And each of those two countries has over a billion people. Now we have moved from 28 per cent to about 55 per cent to 60 per cent, more and more people in poverty, because we are unable to provide the basic needs of live for them. We are unable to empower them to be productive and be able to have access to what we call economic access to earn a living. So that issue of identification is what most countries have used to put any asset at the disposal of their people. And unless we have it, it is going to be very difficult for us to move forward.

Banks, retailers, whoever provide services is not going to be giving credit to people they don’t know. They will only give to people they know, and that is why you have to know people. In those days before the advent of credit bureau you have to know somebody who is introduced by your in-law or by your church or by your mosque before they can give you loans. But now we are getting there but we think that we can do more, we can move faster if we have a means of identification. That is one thing I think we have to work on, that is one major thing we are taking to government.

Persons that submit their data to CRC are they mandated by law to do so or they do it on their own volition?
There are two categories, the first categories are commercial institutions, all those institutions, licenced or supervised by the Central Bank, those ones are mandated to use the credit bureau. So if you are a commercial bank, merchant bank, finance house, micro finance bank or you are mortgage bank, they are compelled to use the services of the credit bureau. But there are quite a lot of other institutions who see value and want to expand then they will come to the credit bureau.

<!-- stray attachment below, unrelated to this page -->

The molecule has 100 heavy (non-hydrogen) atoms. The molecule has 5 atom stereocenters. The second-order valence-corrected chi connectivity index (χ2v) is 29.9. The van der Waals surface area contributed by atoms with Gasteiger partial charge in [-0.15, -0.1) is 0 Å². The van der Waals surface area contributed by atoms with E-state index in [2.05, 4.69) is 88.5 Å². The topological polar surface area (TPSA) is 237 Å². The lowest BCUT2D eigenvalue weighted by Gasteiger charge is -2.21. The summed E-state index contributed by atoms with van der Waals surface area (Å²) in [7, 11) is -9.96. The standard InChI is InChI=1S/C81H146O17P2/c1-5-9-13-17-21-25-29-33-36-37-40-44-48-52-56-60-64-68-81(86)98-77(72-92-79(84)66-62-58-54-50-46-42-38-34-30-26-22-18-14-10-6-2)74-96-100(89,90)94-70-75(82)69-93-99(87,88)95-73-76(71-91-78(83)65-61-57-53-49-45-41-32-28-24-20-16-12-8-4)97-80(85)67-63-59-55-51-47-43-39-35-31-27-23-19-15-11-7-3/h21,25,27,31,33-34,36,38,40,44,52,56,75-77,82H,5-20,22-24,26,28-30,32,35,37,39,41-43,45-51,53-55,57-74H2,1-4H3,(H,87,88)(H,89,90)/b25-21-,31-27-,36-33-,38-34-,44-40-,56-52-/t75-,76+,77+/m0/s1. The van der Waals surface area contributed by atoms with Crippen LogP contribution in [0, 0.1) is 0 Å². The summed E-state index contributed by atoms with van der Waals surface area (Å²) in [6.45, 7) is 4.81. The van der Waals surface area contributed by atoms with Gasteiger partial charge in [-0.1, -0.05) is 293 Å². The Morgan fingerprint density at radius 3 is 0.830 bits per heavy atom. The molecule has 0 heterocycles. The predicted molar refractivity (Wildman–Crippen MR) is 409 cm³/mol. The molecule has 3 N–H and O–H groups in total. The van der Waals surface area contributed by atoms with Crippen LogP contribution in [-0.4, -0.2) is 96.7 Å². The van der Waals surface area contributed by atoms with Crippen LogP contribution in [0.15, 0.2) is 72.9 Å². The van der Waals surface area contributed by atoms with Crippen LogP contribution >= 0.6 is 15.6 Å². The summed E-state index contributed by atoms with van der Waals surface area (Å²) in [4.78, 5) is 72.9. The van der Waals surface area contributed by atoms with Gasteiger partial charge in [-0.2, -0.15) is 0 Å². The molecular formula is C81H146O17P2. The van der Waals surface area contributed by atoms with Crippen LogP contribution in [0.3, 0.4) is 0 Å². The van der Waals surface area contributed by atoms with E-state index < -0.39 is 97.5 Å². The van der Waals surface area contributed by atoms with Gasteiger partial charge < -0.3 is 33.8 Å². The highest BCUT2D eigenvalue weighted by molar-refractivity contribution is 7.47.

So telecommunication companies (telcos), electricity distribution companies (discos), retailers and the big multi-national companies, the Unilever, Nigerian Brewery, the travel agency businesses who sell on credit, the pharmaceutical companies who sell on credit, the corporative societies who grant loans to their members, Fintechs that do N10,000, N5,000 loans; these are institutions that are not compelled by law as I speak today, to summit data or to use the bureau but who have seen the value in it. And that is why we said the future, the days has not broken because where should we be going as a country? Where we should we going is for you to walk into Shoprite Mall and want to buy something and you can buy on credit. You should be able to walk into a hotel and use your credit card.

You should be able to walk to a mortgage institution and have a mortgage. Nigeria has a shortage of 17 million houses and if you want to build today you have to use your own savings to that. Nobody does that in any part of the world, they rely on mortgage finance. So those are the focus areas for us in the future and that is why we said that we can really use the bureau to transform or bring prosperity to the people. But that will happen only when people have unique identification number.